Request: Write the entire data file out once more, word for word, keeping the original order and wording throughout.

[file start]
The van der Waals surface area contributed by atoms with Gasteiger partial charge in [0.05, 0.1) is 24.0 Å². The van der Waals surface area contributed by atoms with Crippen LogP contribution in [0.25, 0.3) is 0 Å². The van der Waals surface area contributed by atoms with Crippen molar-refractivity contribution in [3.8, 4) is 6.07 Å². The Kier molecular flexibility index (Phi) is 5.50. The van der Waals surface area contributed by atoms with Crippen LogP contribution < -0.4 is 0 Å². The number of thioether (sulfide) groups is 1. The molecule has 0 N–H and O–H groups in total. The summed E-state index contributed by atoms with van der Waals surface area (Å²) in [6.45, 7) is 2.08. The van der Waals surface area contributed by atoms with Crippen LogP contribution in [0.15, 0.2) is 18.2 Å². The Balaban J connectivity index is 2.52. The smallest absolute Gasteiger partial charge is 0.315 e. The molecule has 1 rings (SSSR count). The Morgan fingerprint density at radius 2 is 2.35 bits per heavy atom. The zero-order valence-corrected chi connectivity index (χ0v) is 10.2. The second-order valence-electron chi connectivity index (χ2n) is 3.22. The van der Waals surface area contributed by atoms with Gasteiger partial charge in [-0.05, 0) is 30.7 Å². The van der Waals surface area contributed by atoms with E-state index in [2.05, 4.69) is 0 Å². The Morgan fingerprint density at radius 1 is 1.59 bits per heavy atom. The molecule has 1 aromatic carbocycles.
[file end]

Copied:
The van der Waals surface area contributed by atoms with Gasteiger partial charge in [0.05, 0.1) is 24.0 Å². The van der Waals surface area contributed by atoms with Crippen LogP contribution in [0.25, 0.3) is 0 Å². The van der Waals surface area contributed by atoms with Crippen molar-refractivity contribution in [3.8, 4) is 6.07 Å². The Kier molecular flexibility index (Phi) is 5.50. The van der Waals surface area contributed by atoms with Crippen LogP contribution < -0.4 is 0 Å². The number of thioether (sulfide) groups is 1. The molecule has 0 N–H and O–H groups in total. The summed E-state index contributed by atoms with van der Waals surface area (Å²) in [6.45, 7) is 2.08. The van der Waals surface area contributed by atoms with Crippen LogP contribution in [0.15, 0.2) is 18.2 Å². The Balaban J connectivity index is 2.52. The smallest absolute Gasteiger partial charge is 0.315 e. The molecule has 1 rings (SSSR count). The Morgan fingerprint density at radius 2 is 2.35 bits per heavy atom. The zero-order valence-corrected chi connectivity index (χ0v) is 10.2. The second-order valence-electron chi connectivity index (χ2n) is 3.22. The van der Waals surface area contributed by atoms with Gasteiger partial charge in [-0.05, 0) is 30.7 Å². The van der Waals surface area contributed by atoms with E-state index in [2.05, 4.69) is 0 Å². The Morgan fingerprint density at radius 1 is 1.59 bits per heavy atom. The molecule has 1 aromatic carbocycles.